Annie Franklin and Gordon Robinson: Fragile. Nancy Sever Gallery. Until May 8. nancysevergallery.com.au.
Annie Franklin has become an evergreen favourite in the Canberra art scene with her brightly coloured, slightly naive paintings of the landscape that glow with an inner luminosity. Many of her exhibitions sell out and this one is no exception.
Just when you are about to dismiss her work as pleasing eye candy where the imagery has a high sugar content and the subject matter has the depth of a polychrome screensaver, some of the magic of Franklin's art starts to reveal itself.
When Franklin emerged as an artist in the mid-1980s, it was in the context of socially committed printmaking that engaged with society and sought through art to change and reform this society.
Her work was collected by the National Gallery of Australia and other progressive public art collections.
She also threw herself into working with Aboriginal communities, including at the Munupi Association, Pularumpi in the Northern Territory and she taught in Batchelor at the Institute of Indigenous Tertiary Education.
About 20 years ago, Franklin gravitated to the South Coast to the Bega area and finally settled in Wapengo with Gordon Robinson 17 years ago, a small settlement where Manning and Dymphna Clark resided for many years.
This became their private paradise - a much loved and intimately known microcosm from which, as artists, they make broader comments on the world at large and the crises that the planet faces.
The exhibition takes as its departure point the devastation of the black summer bushfires and the regeneration over the past couple of wet seasons.
Although their property was not destroyed in the fires, much of the neighbourhood was lost.
Franklin observes, "The fires laid bare the bones of the land. It was silent and ghostly. Grey, white and black. From the first weeks of rain after that summer, vivid colours started to evolve - starting with the brilliant orange of the reparative fire fungi. Soon after intense greens, blue-greens, reds and mauves were revealed in the first flushes of new growth ... Over the last two years of very wet seasons the changes have been dramatic. But a backdrop to all of this verdant regrowth is the ever-present silhouette of scarred mountain ranges, the skeletal forest that hugs the ridges, the forest that is unable to recover."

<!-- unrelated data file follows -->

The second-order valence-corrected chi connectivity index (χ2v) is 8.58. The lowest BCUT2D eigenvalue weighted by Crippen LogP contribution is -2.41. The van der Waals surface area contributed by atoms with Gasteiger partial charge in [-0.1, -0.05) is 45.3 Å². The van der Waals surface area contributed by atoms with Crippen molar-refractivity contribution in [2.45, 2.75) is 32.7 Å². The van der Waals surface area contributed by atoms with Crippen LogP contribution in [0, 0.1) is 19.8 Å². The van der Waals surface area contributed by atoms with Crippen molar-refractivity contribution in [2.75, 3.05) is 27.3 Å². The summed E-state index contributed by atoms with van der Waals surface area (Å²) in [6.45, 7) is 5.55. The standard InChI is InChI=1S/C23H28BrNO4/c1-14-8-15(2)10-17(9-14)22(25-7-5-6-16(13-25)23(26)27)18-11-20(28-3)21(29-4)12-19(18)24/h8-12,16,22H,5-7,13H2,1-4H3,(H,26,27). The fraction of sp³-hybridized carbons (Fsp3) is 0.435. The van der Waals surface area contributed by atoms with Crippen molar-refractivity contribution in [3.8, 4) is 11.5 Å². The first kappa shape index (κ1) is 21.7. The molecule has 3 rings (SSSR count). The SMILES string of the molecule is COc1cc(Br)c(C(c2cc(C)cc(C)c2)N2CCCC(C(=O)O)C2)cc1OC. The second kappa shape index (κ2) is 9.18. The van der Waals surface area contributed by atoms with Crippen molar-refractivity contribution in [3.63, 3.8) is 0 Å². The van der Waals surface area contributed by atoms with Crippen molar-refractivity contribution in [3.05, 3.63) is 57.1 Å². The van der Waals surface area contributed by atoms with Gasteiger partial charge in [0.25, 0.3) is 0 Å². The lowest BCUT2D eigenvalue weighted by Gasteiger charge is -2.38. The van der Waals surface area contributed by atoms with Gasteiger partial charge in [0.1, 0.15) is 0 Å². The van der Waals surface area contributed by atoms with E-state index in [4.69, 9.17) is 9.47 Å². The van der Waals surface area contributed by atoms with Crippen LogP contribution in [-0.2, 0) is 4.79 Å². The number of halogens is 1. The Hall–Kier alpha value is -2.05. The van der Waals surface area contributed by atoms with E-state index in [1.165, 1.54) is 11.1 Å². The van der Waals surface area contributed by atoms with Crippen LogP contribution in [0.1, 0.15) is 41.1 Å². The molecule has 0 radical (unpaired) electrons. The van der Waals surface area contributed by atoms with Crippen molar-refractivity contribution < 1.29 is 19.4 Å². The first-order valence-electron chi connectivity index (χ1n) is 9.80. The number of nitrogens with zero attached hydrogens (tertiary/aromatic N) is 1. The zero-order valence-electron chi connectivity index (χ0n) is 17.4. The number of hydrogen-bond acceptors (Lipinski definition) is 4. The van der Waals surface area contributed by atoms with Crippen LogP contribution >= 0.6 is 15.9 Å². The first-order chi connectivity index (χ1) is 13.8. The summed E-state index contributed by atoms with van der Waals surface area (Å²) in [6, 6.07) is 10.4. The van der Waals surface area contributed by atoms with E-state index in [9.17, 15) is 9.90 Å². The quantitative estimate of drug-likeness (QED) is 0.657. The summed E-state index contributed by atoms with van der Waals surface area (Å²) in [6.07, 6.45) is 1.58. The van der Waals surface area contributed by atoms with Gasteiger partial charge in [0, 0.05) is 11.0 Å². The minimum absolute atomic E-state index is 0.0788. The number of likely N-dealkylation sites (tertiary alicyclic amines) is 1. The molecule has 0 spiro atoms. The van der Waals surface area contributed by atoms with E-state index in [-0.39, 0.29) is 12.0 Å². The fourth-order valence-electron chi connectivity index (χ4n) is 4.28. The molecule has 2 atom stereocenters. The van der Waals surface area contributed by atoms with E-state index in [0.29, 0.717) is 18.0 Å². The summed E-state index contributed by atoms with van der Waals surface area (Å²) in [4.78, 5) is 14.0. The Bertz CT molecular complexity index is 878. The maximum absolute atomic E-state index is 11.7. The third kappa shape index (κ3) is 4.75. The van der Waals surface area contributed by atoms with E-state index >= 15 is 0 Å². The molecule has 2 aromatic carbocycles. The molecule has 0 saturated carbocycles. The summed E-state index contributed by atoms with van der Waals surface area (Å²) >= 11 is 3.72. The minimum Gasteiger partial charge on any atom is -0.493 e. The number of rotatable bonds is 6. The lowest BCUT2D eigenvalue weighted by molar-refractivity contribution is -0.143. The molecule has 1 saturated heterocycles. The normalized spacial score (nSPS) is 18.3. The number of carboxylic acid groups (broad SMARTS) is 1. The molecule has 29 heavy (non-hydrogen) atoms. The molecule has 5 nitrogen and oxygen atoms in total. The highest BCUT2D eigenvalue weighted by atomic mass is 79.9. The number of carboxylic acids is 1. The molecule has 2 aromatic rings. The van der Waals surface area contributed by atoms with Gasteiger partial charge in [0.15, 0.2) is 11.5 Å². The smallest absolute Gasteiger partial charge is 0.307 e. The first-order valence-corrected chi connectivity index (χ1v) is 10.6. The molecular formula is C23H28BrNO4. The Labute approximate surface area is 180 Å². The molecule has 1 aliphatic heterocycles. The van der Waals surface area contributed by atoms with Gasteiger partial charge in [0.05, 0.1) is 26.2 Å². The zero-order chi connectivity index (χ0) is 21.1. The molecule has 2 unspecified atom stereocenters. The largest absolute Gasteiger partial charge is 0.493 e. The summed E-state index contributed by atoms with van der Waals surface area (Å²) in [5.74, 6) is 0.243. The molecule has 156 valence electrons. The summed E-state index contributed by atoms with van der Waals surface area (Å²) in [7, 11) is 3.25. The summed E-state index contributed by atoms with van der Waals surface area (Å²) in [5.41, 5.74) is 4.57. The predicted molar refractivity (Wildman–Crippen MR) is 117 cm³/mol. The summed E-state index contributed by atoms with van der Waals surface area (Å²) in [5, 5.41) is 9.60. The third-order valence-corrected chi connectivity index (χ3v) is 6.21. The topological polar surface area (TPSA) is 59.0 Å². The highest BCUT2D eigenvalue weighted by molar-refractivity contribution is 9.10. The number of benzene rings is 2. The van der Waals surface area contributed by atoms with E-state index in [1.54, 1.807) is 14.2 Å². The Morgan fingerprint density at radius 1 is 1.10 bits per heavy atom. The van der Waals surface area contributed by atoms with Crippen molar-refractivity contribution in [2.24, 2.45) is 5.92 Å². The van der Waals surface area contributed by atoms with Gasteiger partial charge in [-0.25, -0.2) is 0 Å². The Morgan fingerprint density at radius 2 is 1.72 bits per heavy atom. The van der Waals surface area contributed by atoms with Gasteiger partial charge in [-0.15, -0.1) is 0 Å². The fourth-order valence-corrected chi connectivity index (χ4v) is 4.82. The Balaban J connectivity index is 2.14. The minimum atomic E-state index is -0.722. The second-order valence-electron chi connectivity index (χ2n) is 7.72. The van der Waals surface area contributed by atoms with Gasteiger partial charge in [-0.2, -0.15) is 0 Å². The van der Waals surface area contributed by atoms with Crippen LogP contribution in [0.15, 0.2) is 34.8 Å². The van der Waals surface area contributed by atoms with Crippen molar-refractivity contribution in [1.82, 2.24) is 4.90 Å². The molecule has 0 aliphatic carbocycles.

The large panoramic oil painting, Grief and beauty, Namadgi, 2022, measuring 123 centimetres by 143 centimetres - which is a very large work by Franklin's standards - celebrates regrowth and fecundity with nature bursting into life and birds of all descriptions bringing movement to the bush.
However, the background hills lie burnt and barren and there are scars everywhere of denuded landscapes. Franklin picks out with jewel-like precision reflective pools and emphasises the brilliance of the palette of nature.
Her use of a hyper-realistic style that she employs to pick out detail with a miniaturist technique gives her paintings something of a mix between a naive primitivist approach and the spiritual holistic mindset of an artist like William Robinson.
Other strong paintings include My place and Mumbulla, 2021, where there is a symphony of colour and movement created between the bursting floral blooms in the foreground, fluttering leaves above and the ring of fire on the hills behind.
Gordon Robinson's paintings at this exhibition are in a related style, pleasing and elegant, but somehow lacking the magic of Franklin.
This is an exhibition that explores our fragile environment and celebrates the hope that springs from the darkest hour of destruction.
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